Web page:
Some say Itaewon has lost its soul and is now just another soulless hangout place for young Koreans.
Others say the neighborhood has become safer and trendier -- suitable for a wider audience. And if you stand in the right place, you can still find the same expat-led culture thriving, they say.
Whichever side one takes, the talk resembles the typical debate that erupts whenever a neighborhood gets gentrified. A less developed area with its unique characteristics and a vibrant local community gets discovered by outsiders. Money flows in, and new, trendier and fancier places pop up. Rents rise and many original residents and the old places they loved are priced out.
Itaewon (Park Hyun-koo/The Korea Herald)
“Mainly because Itaewon was a rather run-down area for many years,” Lance Reegan-Diehl, a Canadian who worked and lived around Itaewon for nearly two decades, said of the changes taking place in Itaewon.
“Lots of reasons for that, but no one knows (exactly) why. But the small-town feel of Itaewon is gone.”
He was among many expats feeling the losses of once famed bars, restaurants and other retail businesses -- many of which were run by expats. Now replaced by franchise coffee chains, beauty stores or big fashion brand outlets, the area seems to draw in more young Korean customers.
Nestled in the shadow of the city’s central mountain Namsan, Itaewon had long enjoyed unparalleled status as the nexus of expat life in Seoul, with its close proximity to the US military base and a large number of foreign embassies.
In a socially conservative and racially homogenous country, the neighborhood was unique in its striking cultural diversity and laissez-faire atmosphere, although some Koreans feared it to be infested with crime, says Moon Gwang-lip, a former journalist who has written a book of essays on Itaewon and its foreign inhabitants.
“Not sophisticated or high-brow, but Itaewon has always had raw elements of culture and community. The forces of gentrification appear to be eroding them,” he said.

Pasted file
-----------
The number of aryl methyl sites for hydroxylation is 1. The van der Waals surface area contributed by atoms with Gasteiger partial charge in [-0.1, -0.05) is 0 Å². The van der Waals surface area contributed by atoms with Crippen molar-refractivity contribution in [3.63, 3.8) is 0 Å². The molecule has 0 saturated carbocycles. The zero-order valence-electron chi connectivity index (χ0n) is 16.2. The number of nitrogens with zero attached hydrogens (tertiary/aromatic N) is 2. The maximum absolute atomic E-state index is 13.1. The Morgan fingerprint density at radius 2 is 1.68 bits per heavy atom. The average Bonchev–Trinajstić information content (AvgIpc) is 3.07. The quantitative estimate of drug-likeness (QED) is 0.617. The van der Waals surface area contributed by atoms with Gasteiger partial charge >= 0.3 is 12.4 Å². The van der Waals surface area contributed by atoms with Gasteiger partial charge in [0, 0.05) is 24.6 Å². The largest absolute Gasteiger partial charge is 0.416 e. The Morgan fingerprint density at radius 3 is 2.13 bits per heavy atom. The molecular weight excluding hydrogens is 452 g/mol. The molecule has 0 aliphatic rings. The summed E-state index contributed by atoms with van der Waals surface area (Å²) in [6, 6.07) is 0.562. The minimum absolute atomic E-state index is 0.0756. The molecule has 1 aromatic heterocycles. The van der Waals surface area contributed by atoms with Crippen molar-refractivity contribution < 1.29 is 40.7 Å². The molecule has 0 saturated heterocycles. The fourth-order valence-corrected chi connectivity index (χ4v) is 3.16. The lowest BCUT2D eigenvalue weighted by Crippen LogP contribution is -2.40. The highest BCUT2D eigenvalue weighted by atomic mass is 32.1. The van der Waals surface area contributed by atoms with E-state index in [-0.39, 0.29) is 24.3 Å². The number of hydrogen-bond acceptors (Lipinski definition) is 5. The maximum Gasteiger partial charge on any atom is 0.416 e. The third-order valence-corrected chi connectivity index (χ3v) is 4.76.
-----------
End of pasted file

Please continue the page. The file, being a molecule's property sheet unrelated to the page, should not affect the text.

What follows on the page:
Itaewon (Park Hyun-koo/The Korea Herald)
What Itaewon is changing into is a tidier place with glossy shops that offer a not-so-different consumption experience for Koreans, he added.
The Korea Herald took a stroll down Itaewon’s main street last weekend from where the landmark Hamilton Hotel stands, navigating through its many back alleys that lead to the Seoul Central Mosque, up the Antique Furniture Street and further north to nearby Gyeongnidan and Haebangchon.
The main Itaewon street had steady but small foot traffic from the directions where two nearby subway stations -- Itaewon and Noksapyeong -- are located.
Quite a few retail spaces were vacant. Clothing shops specializing in large sizes, tailors and leather shops were nearly devoid of shoppers, but two Olive Young stores were bustling with mostly young Korean and Asian shoppers, with a clerk on a microphone continuously inviting pedestrians inside. It was the last day of a big sale, she said.
An expat in casualwear haggled with a street vendor over a fake Nike cap and walked away.
“It’s difficult to make a living. Koreans don’t buy from my stall and not many foreigners come here to shop as they used to,” said the vendor, who refused to give her name.
Near the mosque, women wearing hijab were grocery shopping at a halal supermarket while African expats casually chatted in front of a convenience store. Intentional efforts are being taken by the Muslim community here to preserve what has become known as “Islamic Street,” according to an official at the Yongsan-gu Office, who pointed out that an African community also finds its home in the area.
An Indian resident in Haebangchon said despite many changes, Itaewon still holds a unique charm for foreign residents and visitors.
“Of course it changed a lot. But Itaewon retains the same old charm that I fell in love with when I first came to Korea back in 2002.”
Yet, Itaewon’s changes so far may look trivial, once developers start tearing down old homes and rebuilding neighboring residential areas.
“Itaewon sits near those hot residential areas expected to get a major upscale makeover in the coming years. For better or worse, changes are inevitable,” said one local realtor.
By Lee Sun-young (firstname.lastname@example.org